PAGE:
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Applying for Public Assistance

Authored By: Northwest Justice Project LSC Funded
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Information about the application process to receive public assistance. #7903EN


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What is an application?

It is a written request, on a DSHS form. The date DSHS gets your form is the “date of the application.”   

How and where can I apply?

  • In-person at your local DSHS Community Service Office (CSO)

  • By mail

  • By fax

  • Online

I have a disability. Can I get help applying?

Yes. You can get special help from DSHS in applying for benefits under DSHS’ Necessary Supplemental Accommodations (NSA)/Equal Access services. Read DSHS Help for People with Disabilities: Necessary Supplemental Accommodations.

*If you need medical assistance, apply at http://www.wahbexchange.org/ or call the Healthplanfinder customer support center number at 1-855-923-4633. Interpreters, translation, and extra help for anyone having trouble with an application are available. Also, read Health Care Reform – General Information.

What if English is not my first language?

DSHS must give you applications and notices in your primary language.

*DSHS must help you if you need special help because of physical or mental health, communication problems, or if you have problems with reading, writing or understanding the forms.

Can I apply myself? Does someone do it for me?

You can make an application yourself or anyone on your behalf can do it for you.

What is verification?

DSHS will ask for documents verifying (supporting) your statements in the application. Example:  a copy of a car title, to verify ownership.

What if I do not have the verification DSHS asked for?

You can use other verification, such as statements by other parties.

Will it cost me to get the verification DSHS wants?

You should not have to provide verifying documents that cost money (example: certified birth certificate) unless DSHS pays for them.

How does DSHS act on the application?

DSHS must do one of these in writing:

  • approve

  • deny

They may also send you a letter stating that you decided to withdraw the application.

I changed my mind about applying. How do I withdraw my application?

You make a withdrawal only in writing, including electronically. (That means online.)

How do I find out if DSHS has denied my application?

DSHS must send you a denial. It must

  • be in writing

  • be dated

  • state why DSHS denied your application

  • cite the applicable rule or law

  • state your right to an administrative hearing

How long does DSHS have to act on my application?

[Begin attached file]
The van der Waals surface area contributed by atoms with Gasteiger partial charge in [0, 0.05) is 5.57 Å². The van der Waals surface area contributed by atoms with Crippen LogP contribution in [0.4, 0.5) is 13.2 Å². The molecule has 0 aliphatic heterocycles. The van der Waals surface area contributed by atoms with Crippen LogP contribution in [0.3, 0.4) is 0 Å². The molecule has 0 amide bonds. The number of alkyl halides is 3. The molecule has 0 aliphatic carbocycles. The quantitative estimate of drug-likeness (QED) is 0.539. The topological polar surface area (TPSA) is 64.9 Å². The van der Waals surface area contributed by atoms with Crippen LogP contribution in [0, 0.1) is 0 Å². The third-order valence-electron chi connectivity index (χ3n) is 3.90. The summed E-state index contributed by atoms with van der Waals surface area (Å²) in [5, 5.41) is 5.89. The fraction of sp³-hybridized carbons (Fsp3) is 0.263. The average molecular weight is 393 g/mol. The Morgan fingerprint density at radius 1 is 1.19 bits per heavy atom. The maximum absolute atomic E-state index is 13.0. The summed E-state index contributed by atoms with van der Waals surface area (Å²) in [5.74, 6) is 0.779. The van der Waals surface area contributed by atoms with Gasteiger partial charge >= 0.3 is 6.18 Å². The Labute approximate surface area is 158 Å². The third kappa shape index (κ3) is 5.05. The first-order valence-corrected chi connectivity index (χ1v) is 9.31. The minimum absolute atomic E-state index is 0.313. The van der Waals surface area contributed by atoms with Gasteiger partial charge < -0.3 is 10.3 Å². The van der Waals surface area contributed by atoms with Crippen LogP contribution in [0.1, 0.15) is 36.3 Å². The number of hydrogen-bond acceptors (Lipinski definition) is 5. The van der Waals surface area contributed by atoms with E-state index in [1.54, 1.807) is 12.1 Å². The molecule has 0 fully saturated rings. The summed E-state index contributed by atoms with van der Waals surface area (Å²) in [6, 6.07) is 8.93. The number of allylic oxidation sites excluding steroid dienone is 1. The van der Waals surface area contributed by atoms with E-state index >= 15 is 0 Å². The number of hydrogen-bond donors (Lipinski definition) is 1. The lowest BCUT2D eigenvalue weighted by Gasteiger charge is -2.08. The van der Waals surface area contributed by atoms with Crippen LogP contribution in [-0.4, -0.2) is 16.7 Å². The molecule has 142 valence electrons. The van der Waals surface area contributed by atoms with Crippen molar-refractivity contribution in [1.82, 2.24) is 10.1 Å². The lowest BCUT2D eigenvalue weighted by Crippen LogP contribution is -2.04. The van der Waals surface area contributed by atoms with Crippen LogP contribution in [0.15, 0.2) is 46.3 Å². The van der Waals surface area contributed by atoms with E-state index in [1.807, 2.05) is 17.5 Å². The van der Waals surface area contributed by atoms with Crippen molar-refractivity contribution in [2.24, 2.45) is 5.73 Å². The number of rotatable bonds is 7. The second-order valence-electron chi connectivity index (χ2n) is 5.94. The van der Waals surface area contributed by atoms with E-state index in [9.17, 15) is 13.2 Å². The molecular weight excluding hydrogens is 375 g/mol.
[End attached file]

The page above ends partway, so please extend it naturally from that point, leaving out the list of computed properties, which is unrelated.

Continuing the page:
It depends on the type of application.

  • Expedited Food Assistance:  You must be allowed to apply immediately. If DSHS approves you, food assistance must be “in hand” within seven days.

  • All Others:  30 days.

DSHS denied my application. Now what?

If they deny your application or do not timely act upon it, you have the right to ask for an administrative hearing. Then an administrative law judge will decide if the denial was legally correct.

How do I ask for an administrative hearing?

  • Write the Office of Administrative Hearings (OAH) at P.O. Box 42489, Olympia, WA 98504.

  • Go to www.oah.wa.gov/. Click on “Contact” for the phone number of the regional OAH office nearest you. Call that office.

  • Call or write your local DSHS office.

  • Fill out and hand in or mail a Request for Administrative Hearing form at your local DSHS office.

How soon will they schedule the hearing?

If it is an emergency, ask to have your hearing as soon as possible (“expedited”) by calling the OAH. Otherwise, your hearing will probably be twenty days or more after you ask for it.

*You can apply for public assistance even if you are not eligible at the time of application, if you know or believe you will become eligible in the next 45 days. Example:  your job is ending in the next 45 days, or you will get out of jail in the next 45 days.

How do I get ready for an administrative hearing?

Read Representing Yourself at an Administrative Hearing. For free legal advice about your case, call CLEAR at 1-888-201-1014.

This publication provides general information concerning your rights and responsibilities. It is not intended as a substitute for specific legal advice.
This information is current as of September 2018.

© 2018 Northwest Justice Project. 1-888-201-1014.
(Permission for copying and distribution granted to the Alliance for Equal Justice and individuals for non-commercial use only.)


Last Review and Update: Sep 11, 2018